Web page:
Sign up for the
Weekly Harvest Newsletter!

Published every Wednesday, the Weekly Harvest e-newsletter is a free Web digest of sustainable agriculture news, resources, events and funding opportunities gleaned from the Internet. See past issues of the Weekly Harvest.
Sign up here

Search This Site

Sign up for the Weekly Harvest Newsletter

What Is Sustainable Agriculture?

Master Publication List

Search Our Databases

Urban Agriculture

Energy Alternatives

Beginning Farmer

Field Crops

Horticultural Crops

Livestock & Pasture

Local Food Systems

Food Safety

Marketing, Business & Risk Management

Organic Farming

Pest Management

Soils & Compost

Water Management

Ecological Fisheries and Ocean Farming

Other Resources

Sign Up for The Dirt E-News

Home Page

Contribute to NCAT


Newsletter sign up button

· Privacy Policy · Newsletter Archives

RSS Icon XML Feeds

RSS 2.0: Events, Breaking News, Funding Opportunities Atom: Events, Breaking News, Funding Opportunities


NCAT strives to make our information available to everyone who needs it. If you are a limited-access or low-income farmer and find that one of our publications is just not in your budget, please call 800-346-9140.


How are we doing?


Find Us on Facebook Follow Us on Twitter Follow us on Pinterst Visit the ATTRA Youtube Channel
Home  > Question of the Week

Question of the Week

Permalink What are the best organic methods for dealing with a blister beetle infestation?

Answer: For many market farmers, blister beetles can wreak havoc on crops in a very short time. The beetles seem to prefer tomatoes, potatoes, and chard, but easily move on to peppers and eggplants. More importantly, they infest hay and are poisonous to animals feeding on the hay, even if the beetles are no longer alive, due to the presence of a toxic chemical in their bodies called cantharidin. Handling the adults should be avoided, as cantharidin can irritate or blister skin on contact. If handled gently, this may not be a problem.

Populations tend to appear suddenly in June and July and usually will feed together in groups. Blister beetles usually overwinter as last-stage larvae and prey on either grasshopper eggs or bee eggs, so keeping grasshopper populations low is necessary to effectively reduce blister beetle populations. If grasshopper populations are high one year, there is increased likelihood that the following year will see higher than normal blister beetle populations.

Some effective options to control the adults are pyrethrum, a broad-spectrum botanical insecticide, and a kaolin clay product sold under the brand-name Surround. Surround is not directly toxic to the beetles but acts in two ways: it changes the color of the plant, thereby confusing the insect, and it also causes most insects that land on a kaolin clay-coated plant to spend much time grooming themselves to remove the clay particles. This reduces the time they spend feeding. Keep in mind that many plants can withstand considerable defoliation before there is a decrease in yield. Neem-based products (containing Azadirachtin) have also reportedly been effective against blister beetles, though if you have a large infestation of blister beetles, you might consider using a formulation of spinosad.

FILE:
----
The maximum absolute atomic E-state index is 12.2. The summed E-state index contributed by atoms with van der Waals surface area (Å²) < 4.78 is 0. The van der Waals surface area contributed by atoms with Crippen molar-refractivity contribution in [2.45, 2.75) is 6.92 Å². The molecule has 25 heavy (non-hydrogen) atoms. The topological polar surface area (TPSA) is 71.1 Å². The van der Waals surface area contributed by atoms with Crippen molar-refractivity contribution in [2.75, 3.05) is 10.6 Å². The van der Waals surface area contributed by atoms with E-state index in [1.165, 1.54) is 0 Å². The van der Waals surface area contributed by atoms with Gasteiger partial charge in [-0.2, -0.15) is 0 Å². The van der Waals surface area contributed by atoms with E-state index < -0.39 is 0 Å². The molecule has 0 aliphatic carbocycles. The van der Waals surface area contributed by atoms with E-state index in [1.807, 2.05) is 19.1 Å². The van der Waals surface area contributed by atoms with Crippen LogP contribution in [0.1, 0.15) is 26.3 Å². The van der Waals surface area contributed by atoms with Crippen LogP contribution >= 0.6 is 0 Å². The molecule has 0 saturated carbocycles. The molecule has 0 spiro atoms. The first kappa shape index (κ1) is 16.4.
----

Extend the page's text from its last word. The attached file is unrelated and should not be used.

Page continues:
Other management strategies include early planting and harvest of crops to avoid the June/July peak blister beetle season. Row covers are also an option, but you must be sure that no beetles will emerge beneath (inside) the row covers. If your plot is relatively small, then the beetles, which tend to congregate in one area, can be knocked into a bucket of soapy water, which will kill them. Using a preferred crop or even a preferred wild host like passion vine as a trap crop is also an option; the trap crop can then be treated for the beetles. Lastly, creating environments attractive to blister beetle predators, including robber flies and birds such as meadowlark, bluebird, and scissor-tailed flycatcher, can help reduce the population.

See for ATTRA’s ecological pest management database and sourcing information for the above-mentioned biorationals.

For more information, see the following ATTRA publications:

Biointensive Integrated Pest Management

Farmscaping to Enhance Biological Control

Grasshopper Management

The mention of specific brand names does not constitute an endorsement by ATTRA, NCAT, or USDA.



« What could be causing the heads of my young white cauliflower to turn yellowish-brown? :: The farm I just purchased previously struggled with foot rot within their sheep flock. How long will it take the foot rot organism to leave the ground? »


No Comments for this post yet...

Question of the Week Archives